William Batten, who was born on 13 December 1815 in Cornwall, England was the son of John and Mary (née Bone) Batten. His wife Ann, born on 7 December 1816 in Cornwall, was the daughter of Henry and Annie (née Roberts) Batten.
William arrived in Geelong in 1850 farming in the Bellarine district soon after. Although successful he moved to Batesford becoming the licensee of a hotel. He started the first punt service on the Barwon River in partnership with a Mr Connor. On 30 August 1852 he was called before the Police Bench to account for the exorbitant charges he and his partner levied upon the public. It was claimed that he refused to let the police cross free of charge, a claim which he denied. He owned the first team of bullocks in the area and carried goods to Ballarat at a time when the trip took about six weeks. He then took a trip to Europe with his wife which took about eighteen months. After returning to Geelong he speculated in land, a venture which was very successful. He was elected to the South Barwon Council in 1862-1871, 1874-1877 and 1881. He was mayor of the municipality of South Barwon in 1867-68. In 1867 when the Duke of Edinburgh, second son of Queen Victoria, travelled from Geelong to Winchelsea he was met by Mayor William Batten and the councillors of South Barwon at the Waurn Ponds toll gate where a speech was given amid great excitement.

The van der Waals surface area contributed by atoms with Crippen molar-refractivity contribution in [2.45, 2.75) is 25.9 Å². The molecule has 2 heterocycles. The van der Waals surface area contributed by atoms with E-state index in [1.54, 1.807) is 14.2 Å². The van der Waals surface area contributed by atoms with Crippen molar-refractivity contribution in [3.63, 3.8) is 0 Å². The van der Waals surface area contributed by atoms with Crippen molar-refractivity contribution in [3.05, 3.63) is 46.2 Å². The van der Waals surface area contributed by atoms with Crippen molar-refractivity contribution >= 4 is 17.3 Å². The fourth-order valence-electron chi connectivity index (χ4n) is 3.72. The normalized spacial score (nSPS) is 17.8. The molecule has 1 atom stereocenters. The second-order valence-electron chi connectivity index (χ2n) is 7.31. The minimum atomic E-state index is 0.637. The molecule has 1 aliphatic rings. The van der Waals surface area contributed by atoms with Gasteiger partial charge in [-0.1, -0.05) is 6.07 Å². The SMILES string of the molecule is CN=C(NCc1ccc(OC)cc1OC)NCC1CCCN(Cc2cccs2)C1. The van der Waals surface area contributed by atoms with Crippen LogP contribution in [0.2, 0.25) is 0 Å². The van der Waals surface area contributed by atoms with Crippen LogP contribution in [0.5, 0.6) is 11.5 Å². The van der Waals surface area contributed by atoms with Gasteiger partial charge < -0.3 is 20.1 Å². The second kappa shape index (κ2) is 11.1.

In 1866 he was elected a councillor of the Newtown and Chilwell borough council for many years. During this time, he was a trustee of the Queen's Park and was the oldest trustee when he died.
On 21 September 1886 a banquet was held in his honour in recognition of his services during a period of upwards of 30 years' representation in the municipal council.
He died on 13 May 1896 aged 80 years at his residence "Skene House" Newtown, Geelong. He had suffered from an acute attack of bronchitis. He was buried in the Church of England section of the Geelong Eastern Cemetery.
Ann Batten was born on 7 December 1813 at St Stephens, Cornwall. She died on 19 August, 1905 aged 93 years and was buried beside her husband.
In a complicated will Batten left a lifetime interest in his property to his wife Ann. After she died certain properties were bequeathed to various nieces and nephews on condition that they gave a cash amount to other nieces and nephews. Both his brother Thomas and Ann's brother William Roberts Batten had brothers named William Henry Batten. The son of William Roberts Batten who moved to Sydney had an unfortunate accident and died in 1900. He was not found by the executors before his death and it took until 1905 before his widow could claim his share.
William Roberts Batten, born in 1816 in Cornwall, was the son of Henry and Annie (née Roberts) Batten. He was married to Charlotte Lloyd (1825-1914). He was a sister of William Batten's wife Ann.
He farmed land at Marshall which he purchased from the crown in July 23 1855. He later moved to Sydney where he died on 10 October 1884 at his residence, Victoria Terrace, Darlinghurst after a long and painful illness at the age of 69 years.
He had three children, Carolyn Mary who died in 1859 aged 7 years, William Henry and Charlotte Catherine.
His son, William Henry Batten, had an unfortunate accident on 10 August 1900 which resulted in his death. He left a widow, Emily Jean née Craigie and a daughter, Valerie, born on 20 November 1887.